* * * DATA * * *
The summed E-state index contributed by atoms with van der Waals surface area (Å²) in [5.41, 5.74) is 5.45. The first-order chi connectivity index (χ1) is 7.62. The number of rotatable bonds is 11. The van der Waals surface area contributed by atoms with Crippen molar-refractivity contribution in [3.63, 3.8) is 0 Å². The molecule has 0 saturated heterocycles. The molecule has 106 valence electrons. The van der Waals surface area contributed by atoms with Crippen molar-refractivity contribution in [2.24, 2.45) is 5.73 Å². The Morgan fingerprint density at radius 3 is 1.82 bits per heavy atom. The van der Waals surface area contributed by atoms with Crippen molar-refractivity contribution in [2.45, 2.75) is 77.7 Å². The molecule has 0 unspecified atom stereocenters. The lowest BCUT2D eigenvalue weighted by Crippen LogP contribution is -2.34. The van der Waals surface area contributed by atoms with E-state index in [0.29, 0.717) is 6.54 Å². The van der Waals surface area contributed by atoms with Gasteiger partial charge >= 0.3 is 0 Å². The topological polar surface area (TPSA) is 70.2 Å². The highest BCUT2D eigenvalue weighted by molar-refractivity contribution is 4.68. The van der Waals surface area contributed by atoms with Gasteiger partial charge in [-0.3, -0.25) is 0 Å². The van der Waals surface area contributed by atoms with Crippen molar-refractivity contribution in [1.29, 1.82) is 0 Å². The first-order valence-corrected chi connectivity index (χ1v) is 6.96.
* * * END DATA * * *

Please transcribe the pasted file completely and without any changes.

The summed E-state index contributed by atoms with van der Waals surface area (Å²) in [5.41, 5.74) is 5.45. The first-order chi connectivity index (χ1) is 7.62. The number of rotatable bonds is 11. The van der Waals surface area contributed by atoms with Crippen molar-refractivity contribution in [3.63, 3.8) is 0 Å². The molecule has 0 saturated heterocycles. The molecule has 106 valence electrons. The van der Waals surface area contributed by atoms with Crippen molar-refractivity contribution in [2.24, 2.45) is 5.73 Å². The Morgan fingerprint density at radius 3 is 1.82 bits per heavy atom. The van der Waals surface area contributed by atoms with Crippen molar-refractivity contribution in [2.45, 2.75) is 77.7 Å². The molecule has 0 unspecified atom stereocenters. The lowest BCUT2D eigenvalue weighted by Crippen LogP contribution is -2.34. The van der Waals surface area contributed by atoms with E-state index in [0.29, 0.717) is 6.54 Å². The van der Waals surface area contributed by atoms with Gasteiger partial charge >= 0.3 is 0 Å². The topological polar surface area (TPSA) is 70.2 Å². The highest BCUT2D eigenvalue weighted by molar-refractivity contribution is 4.68. The van der Waals surface area contributed by atoms with Gasteiger partial charge in [-0.3, -0.25) is 0 Å². The van der Waals surface area contributed by atoms with Crippen molar-refractivity contribution in [1.29, 1.82) is 0 Å². The first-order valence-corrected chi connectivity index (χ1v) is 6.96.